tue 07/07/2020

Islam

7500 review - a turbulent ride

Thank goodness no-one’s going anywhere this year, because 7500 does for planes what Jaws did for bright yellow lilos. Set entirely within the cockpit of a passenger jet, this thriller trims all the fat, leaving a taut nightmare that pulls no punches...

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Album: Fra Fra - Funeral Songs

Rituals of death call for music: to see the spirits of the dead off on their journey to the other side, to express the grief of those left behind or to celebrate the cycle of life and death. Fra Fra are a quartet from the predominantly Muslim...

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Drawing the Line, Hampstead Theatre online review - modern history becomes dark farce

This week’s gem from the Hampstead’s vaults is Howard Brenton’s political drama from 2013, telling the extraordinary, stranger-than-fiction story of Cyril Radcliffe and his 1947 mission: to arrange the Partition of India in just five weeks. A tale...

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Imran Perretta, Chisenhale Gallery review - a deeply affecting film

“I forgive you,” he said. “I forgive you… for the bombs.” Spoken by a young Muslim in measured tones that can’t hide his fear, these chilling words recall a random encounter with a stranger. Written and directed by Imran Perretta and based on...

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Sons of Denmark review - political thriller stirs cauldron of hot-button issues

The first feature by Copenhagen-born director Ulaa Salim dives boldly into a cauldron of hot-button issues – terrorism, racism, nationalism and fascism. It’s set in 2025, in a Denmark suffering from bomb attacks and violently polarised politics....

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Permission review - suspenseful melodrama of a true-life event

Permission tells the story of Afrooz, the captain of Iran's National Futsal Team, who is stopped from joining her team at the Asia Cup Final because of the last minute whim of her estranged husband. It is based on Iranian football...

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DVD/Blu-ray: The Blood of Hussain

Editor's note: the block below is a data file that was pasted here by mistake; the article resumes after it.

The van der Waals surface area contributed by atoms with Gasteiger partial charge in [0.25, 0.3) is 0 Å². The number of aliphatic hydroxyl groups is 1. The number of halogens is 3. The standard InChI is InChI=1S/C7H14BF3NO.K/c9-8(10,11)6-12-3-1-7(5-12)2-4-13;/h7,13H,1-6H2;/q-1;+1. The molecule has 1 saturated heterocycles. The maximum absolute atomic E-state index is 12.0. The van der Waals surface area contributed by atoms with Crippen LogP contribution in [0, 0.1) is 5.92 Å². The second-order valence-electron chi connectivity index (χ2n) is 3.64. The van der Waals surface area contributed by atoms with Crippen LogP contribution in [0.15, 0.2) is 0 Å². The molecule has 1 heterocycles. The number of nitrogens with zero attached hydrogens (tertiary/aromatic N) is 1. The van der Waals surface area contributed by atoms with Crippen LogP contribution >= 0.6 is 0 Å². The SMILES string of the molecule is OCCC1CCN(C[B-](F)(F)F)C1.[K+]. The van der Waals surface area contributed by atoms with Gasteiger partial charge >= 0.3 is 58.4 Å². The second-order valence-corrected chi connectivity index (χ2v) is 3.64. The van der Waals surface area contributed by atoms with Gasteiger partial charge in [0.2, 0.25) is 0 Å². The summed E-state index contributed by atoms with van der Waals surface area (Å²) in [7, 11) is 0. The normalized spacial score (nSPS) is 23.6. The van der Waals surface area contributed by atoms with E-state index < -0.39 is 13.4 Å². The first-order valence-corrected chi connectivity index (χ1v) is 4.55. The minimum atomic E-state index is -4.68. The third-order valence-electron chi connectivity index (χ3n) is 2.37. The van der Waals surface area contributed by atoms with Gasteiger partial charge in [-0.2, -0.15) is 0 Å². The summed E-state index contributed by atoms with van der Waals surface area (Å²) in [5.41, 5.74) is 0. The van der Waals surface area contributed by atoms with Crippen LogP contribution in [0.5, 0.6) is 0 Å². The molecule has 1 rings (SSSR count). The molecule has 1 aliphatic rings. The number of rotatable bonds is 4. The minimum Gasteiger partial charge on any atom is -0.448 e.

Jamil Dehlavi is a filmmaker whose work straddles two worlds. His native Pakistan is certainly the key element in the two early films on this BFI dual-format release – it follows on from the director’s August South Bank retrospective, the first...

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Alkaline, Park Theatre review - faith, friendship and failure

Britain is rightly proud of its record on multiculturalism, but whenever cross-cultural couples are shown on film, television or the stage they are always represented as a problem. Not just as a normal way of life, but as something that is going...

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Lisa Halliday: Asymmetry review - unconventional and brilliant

Lisa Halliday’s striking debut novel consists of three parts. The first follows the blooming relationship between Alice and Ezra (respectively an Assistant Editor and a Pulitzer Prize-winning writer) in New York; the middle section comprises a...

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DVD: In Between

In Between didn’t get nearly enough attention on its cinema release in the UK last autumn, hampered perhaps by its nothingy title and a synopsis that can make it sound like it will be a worthy evening out when in fact it’s anything but. One of the...

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The Prince of Nothingwood review - come for the man, stay for the country

In the most unlikely of places, there is one of the world’s most prolific directors. He has produced over 110 films, he’s mobbed wherever he goes, and he inspired people through the darkest of civil wars; yet outside of Afghanistan, no-one knows the...

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Reza Aslan: God - A Human History review - on being 'sapiens', and believing

It is not just the season of holidays and holy days in the monotheistic religions; the art galleries and museums are busy reminding us of worlds beyond, with Imagining the Divine at the Ashmolean in Oxford, and Living with Gods at the British Museum...

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